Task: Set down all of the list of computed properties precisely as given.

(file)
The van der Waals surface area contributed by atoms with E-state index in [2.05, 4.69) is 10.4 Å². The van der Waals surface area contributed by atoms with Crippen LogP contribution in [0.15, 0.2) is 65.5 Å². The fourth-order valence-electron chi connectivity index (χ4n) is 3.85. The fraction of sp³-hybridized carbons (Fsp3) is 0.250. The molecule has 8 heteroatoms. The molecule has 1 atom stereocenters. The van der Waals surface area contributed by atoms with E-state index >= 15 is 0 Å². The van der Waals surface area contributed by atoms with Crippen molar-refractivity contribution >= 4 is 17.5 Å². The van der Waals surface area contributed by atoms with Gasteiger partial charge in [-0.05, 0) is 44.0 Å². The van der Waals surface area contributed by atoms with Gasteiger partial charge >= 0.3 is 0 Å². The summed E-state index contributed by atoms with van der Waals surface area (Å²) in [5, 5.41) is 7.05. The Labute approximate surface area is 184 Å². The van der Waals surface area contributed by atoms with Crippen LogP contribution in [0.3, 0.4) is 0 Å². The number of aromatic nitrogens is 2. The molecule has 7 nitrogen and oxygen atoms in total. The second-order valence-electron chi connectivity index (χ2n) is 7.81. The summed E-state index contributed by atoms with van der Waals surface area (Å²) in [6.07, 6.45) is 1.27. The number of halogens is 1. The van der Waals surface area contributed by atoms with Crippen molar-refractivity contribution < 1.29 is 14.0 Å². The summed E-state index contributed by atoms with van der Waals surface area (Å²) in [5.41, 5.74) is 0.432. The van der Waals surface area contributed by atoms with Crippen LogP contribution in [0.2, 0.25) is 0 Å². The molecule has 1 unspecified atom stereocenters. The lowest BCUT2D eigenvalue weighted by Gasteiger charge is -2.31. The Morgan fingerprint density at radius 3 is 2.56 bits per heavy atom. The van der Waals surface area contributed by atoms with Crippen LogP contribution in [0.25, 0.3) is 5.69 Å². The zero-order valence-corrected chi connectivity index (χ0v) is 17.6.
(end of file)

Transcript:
The van der Waals surface area contributed by atoms with E-state index in [2.05, 4.69) is 10.4 Å². The van der Waals surface area contributed by atoms with Crippen LogP contribution in [0.15, 0.2) is 65.5 Å². The fourth-order valence-electron chi connectivity index (χ4n) is 3.85. The fraction of sp³-hybridized carbons (Fsp3) is 0.250. The molecule has 8 heteroatoms. The molecule has 1 atom stereocenters. The van der Waals surface area contributed by atoms with E-state index >= 15 is 0 Å². The van der Waals surface area contributed by atoms with Crippen molar-refractivity contribution >= 4 is 17.5 Å². The van der Waals surface area contributed by atoms with Gasteiger partial charge in [-0.05, 0) is 44.0 Å². The van der Waals surface area contributed by atoms with Gasteiger partial charge >= 0.3 is 0 Å². The summed E-state index contributed by atoms with van der Waals surface area (Å²) in [5, 5.41) is 7.05. The Labute approximate surface area is 184 Å². The van der Waals surface area contributed by atoms with Crippen LogP contribution in [0.3, 0.4) is 0 Å². The number of aromatic nitrogens is 2. The molecule has 7 nitrogen and oxygen atoms in total. The second-order valence-electron chi connectivity index (χ2n) is 7.81. The summed E-state index contributed by atoms with van der Waals surface area (Å²) in [6.07, 6.45) is 1.27. The number of halogens is 1. The van der Waals surface area contributed by atoms with Crippen molar-refractivity contribution < 1.29 is 14.0 Å². The summed E-state index contributed by atoms with van der Waals surface area (Å²) in [5.41, 5.74) is 0.432. The van der Waals surface area contributed by atoms with Crippen LogP contribution in [0.2, 0.25) is 0 Å². The molecule has 1 unspecified atom stereocenters. The lowest BCUT2D eigenvalue weighted by Gasteiger charge is -2.31. The Morgan fingerprint density at radius 3 is 2.56 bits per heavy atom. The van der Waals surface area contributed by atoms with Crippen LogP contribution in [0.25, 0.3) is 5.69 Å². The zero-order valence-corrected chi connectivity index (χ0v) is 17.6.